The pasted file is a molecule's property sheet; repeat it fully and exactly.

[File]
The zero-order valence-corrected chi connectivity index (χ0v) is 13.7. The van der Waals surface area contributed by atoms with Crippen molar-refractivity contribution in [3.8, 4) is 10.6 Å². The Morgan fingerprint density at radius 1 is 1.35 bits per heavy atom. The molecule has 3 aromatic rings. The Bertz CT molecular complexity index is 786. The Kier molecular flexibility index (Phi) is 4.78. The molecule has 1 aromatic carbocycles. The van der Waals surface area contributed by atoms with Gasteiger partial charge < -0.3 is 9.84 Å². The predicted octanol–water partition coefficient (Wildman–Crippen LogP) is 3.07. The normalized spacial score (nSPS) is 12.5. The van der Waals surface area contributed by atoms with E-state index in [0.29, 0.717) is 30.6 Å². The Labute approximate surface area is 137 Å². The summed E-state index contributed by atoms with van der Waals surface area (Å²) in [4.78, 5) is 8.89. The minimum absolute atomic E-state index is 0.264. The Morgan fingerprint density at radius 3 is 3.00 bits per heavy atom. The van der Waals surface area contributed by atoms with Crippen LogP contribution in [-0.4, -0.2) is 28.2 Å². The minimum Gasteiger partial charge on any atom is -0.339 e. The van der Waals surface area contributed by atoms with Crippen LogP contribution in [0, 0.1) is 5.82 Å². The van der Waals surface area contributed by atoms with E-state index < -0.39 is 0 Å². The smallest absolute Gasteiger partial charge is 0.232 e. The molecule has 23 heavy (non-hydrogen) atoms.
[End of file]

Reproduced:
The zero-order valence-corrected chi connectivity index (χ0v) is 13.7. The van der Waals surface area contributed by atoms with Crippen molar-refractivity contribution in [3.8, 4) is 10.6 Å². The Morgan fingerprint density at radius 1 is 1.35 bits per heavy atom. The molecule has 3 aromatic rings. The Bertz CT molecular complexity index is 786. The Kier molecular flexibility index (Phi) is 4.78. The molecule has 1 aromatic carbocycles. The van der Waals surface area contributed by atoms with Gasteiger partial charge < -0.3 is 9.84 Å². The predicted octanol–water partition coefficient (Wildman–Crippen LogP) is 3.07. The normalized spacial score (nSPS) is 12.5. The van der Waals surface area contributed by atoms with E-state index in [0.29, 0.717) is 30.6 Å². The Labute approximate surface area is 137 Å². The summed E-state index contributed by atoms with van der Waals surface area (Å²) in [4.78, 5) is 8.89. The minimum absolute atomic E-state index is 0.264. The Morgan fingerprint density at radius 3 is 3.00 bits per heavy atom. The van der Waals surface area contributed by atoms with Crippen LogP contribution in [-0.4, -0.2) is 28.2 Å². The minimum Gasteiger partial charge on any atom is -0.339 e. The van der Waals surface area contributed by atoms with Crippen LogP contribution in [0, 0.1) is 5.82 Å². The van der Waals surface area contributed by atoms with E-state index < -0.39 is 0 Å². The smallest absolute Gasteiger partial charge is 0.232 e. The molecule has 23 heavy (non-hydrogen) atoms.